The second-generation Audi A7 was unveiled before its public debut at the Los Angeles motor show in November.
Sporting a sharp fresh exterior design, the luxury liftback comes with a 48V electric system, fresh engines with mild-hybrid properties for additional fuel savings, in addition to a steel and aluminium body building. The BMW 6 Series Gran Turismo and Mercedes-Benz CLS rival has a reworked chassis featuring four-wheel steering and a raft of digital interior functions as part of an engineering overhaul.
Together with the latest A8, the 2018 A7 represents a little of a new start for Audi, following the fallout from parent company Volkswagen’s Dieselgate scandal. Initially approved for production by Audi boss Rupert Stadler in 2014, the A7 has been developed under three research and development chiefs: Ulrich Hackenberg, Stefan Knirsch and Peter Mertens.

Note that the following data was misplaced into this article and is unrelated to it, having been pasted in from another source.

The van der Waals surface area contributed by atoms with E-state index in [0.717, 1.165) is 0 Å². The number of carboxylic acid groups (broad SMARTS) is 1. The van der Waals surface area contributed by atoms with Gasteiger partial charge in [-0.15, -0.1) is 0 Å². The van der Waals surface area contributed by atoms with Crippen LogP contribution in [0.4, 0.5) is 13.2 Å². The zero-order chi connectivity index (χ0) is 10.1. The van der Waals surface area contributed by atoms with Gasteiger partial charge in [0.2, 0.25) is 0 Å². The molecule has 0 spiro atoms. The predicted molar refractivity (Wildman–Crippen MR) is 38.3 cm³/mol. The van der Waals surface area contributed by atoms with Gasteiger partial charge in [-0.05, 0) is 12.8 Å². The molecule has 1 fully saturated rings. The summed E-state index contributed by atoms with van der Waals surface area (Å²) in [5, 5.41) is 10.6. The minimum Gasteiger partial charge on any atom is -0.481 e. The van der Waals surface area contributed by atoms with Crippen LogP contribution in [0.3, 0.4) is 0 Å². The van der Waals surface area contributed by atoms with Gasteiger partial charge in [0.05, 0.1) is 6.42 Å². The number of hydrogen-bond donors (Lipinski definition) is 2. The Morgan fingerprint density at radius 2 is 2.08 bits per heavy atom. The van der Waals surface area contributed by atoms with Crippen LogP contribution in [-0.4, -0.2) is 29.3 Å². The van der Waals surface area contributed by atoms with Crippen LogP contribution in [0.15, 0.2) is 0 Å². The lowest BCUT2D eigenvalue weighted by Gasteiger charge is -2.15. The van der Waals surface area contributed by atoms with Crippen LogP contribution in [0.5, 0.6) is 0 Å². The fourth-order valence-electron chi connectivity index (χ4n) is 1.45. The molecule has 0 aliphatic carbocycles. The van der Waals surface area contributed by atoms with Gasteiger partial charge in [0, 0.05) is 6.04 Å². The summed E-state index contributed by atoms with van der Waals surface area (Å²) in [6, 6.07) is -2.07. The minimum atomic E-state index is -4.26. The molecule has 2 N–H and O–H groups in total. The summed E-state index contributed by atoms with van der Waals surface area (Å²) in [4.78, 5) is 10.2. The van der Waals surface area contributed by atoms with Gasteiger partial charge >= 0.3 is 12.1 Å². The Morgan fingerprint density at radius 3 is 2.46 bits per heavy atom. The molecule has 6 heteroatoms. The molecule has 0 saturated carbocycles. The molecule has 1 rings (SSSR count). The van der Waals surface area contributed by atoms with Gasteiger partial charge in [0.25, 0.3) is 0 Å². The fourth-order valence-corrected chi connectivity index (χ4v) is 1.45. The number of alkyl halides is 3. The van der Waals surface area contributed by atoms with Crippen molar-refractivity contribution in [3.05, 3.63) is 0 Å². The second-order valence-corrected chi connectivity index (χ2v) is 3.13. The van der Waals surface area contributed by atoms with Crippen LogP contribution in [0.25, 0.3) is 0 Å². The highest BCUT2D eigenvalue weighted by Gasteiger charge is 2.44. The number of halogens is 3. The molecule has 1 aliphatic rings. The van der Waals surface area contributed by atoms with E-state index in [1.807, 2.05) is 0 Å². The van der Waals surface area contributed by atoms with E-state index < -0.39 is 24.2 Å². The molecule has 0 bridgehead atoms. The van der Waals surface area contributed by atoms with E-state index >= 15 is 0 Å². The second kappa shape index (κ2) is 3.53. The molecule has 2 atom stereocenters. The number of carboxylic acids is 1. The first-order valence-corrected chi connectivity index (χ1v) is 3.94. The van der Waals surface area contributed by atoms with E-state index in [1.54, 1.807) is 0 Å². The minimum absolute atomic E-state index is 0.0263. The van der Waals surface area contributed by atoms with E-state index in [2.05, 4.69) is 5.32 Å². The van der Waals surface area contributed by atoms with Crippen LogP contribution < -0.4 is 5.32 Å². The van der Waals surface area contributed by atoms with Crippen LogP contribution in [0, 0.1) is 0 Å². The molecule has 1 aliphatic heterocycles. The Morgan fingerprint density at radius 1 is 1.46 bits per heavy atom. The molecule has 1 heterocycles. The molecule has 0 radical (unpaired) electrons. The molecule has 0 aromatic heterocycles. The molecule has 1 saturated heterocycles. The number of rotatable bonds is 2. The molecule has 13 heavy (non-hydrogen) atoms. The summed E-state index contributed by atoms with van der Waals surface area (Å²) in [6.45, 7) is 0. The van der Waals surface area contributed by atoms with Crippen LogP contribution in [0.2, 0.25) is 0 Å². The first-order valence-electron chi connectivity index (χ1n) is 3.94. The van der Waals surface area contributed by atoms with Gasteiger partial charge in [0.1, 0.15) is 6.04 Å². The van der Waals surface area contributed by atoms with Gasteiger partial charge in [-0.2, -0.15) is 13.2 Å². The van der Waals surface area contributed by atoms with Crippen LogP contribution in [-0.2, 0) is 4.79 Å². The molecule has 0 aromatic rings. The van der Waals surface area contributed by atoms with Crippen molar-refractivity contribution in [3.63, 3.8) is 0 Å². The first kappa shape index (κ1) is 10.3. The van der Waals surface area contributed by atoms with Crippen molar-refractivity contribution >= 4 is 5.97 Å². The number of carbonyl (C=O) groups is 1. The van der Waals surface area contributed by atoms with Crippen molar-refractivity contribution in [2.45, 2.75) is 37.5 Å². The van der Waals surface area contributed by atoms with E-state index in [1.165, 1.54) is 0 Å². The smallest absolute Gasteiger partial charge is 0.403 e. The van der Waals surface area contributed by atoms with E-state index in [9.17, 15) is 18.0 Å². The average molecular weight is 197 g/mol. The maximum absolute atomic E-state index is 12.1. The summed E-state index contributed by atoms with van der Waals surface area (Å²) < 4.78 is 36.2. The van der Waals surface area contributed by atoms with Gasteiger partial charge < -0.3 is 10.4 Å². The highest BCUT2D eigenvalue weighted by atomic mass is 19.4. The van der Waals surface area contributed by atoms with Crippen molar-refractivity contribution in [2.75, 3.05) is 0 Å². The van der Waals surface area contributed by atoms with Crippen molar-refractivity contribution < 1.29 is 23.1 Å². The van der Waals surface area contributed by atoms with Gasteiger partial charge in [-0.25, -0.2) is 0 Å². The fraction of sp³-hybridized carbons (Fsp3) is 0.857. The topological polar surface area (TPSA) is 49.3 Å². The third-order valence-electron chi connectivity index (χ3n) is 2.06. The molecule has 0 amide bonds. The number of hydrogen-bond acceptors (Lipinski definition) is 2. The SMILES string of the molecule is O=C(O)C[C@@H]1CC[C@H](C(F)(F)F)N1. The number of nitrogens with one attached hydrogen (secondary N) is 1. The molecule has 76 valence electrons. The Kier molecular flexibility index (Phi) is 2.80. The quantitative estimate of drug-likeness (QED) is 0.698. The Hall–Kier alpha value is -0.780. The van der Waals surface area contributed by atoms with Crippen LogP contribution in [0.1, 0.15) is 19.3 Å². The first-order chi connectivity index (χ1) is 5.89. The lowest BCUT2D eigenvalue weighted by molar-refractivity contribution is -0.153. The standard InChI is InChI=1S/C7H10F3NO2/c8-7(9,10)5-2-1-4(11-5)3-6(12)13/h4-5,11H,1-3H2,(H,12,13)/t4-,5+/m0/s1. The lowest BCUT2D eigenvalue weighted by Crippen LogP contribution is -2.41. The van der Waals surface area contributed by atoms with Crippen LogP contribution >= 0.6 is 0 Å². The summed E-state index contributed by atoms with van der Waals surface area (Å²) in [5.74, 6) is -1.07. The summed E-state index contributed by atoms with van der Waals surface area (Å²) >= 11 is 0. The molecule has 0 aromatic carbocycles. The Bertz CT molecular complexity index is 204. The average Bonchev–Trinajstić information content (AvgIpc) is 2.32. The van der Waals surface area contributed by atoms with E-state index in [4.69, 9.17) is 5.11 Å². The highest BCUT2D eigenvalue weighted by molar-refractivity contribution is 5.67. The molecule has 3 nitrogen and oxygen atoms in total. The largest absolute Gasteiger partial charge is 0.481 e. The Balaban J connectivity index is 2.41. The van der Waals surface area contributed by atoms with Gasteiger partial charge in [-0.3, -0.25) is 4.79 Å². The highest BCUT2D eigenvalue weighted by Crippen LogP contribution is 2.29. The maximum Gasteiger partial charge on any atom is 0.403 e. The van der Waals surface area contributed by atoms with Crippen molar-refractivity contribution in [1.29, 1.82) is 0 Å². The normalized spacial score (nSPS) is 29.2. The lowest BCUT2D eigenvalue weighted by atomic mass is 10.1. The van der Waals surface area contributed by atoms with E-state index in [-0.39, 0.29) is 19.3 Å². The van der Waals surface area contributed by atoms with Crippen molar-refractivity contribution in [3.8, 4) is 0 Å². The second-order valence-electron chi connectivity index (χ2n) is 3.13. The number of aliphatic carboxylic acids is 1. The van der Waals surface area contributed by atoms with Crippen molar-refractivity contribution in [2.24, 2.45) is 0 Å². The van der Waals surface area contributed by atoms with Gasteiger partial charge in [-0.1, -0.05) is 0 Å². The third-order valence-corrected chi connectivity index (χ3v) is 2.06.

Audi claims that the A7 has been refined to offer outstanding long-distance-cruise traits, and also says its reveamped interior will improve its appeal. And with only one model intended for production from the outset, the A7 55 TFSI pictured here officially for the first time, it also appears Audi is taking steps to guarantee top-notch quality during the initial build stage.
Stylistically, the new A7 continues the theme established with the first-generation model in 2010, but with tauter surfacing and crisper forms. The five-door design remains; the cabin doors are once again frameless, while the massive tailgate hinges from over the back window to provide unimpeded access to the luggage compartment.
The front end is dominated by the latest evolution of Audi’s single-frame grille, as seen on the current A8. It is placed within a heavily ordered front bumper and is bookmarked by angular headlights sporting distinctive LED graphics in one of three designs, which taper back within the leading portion of their front wings.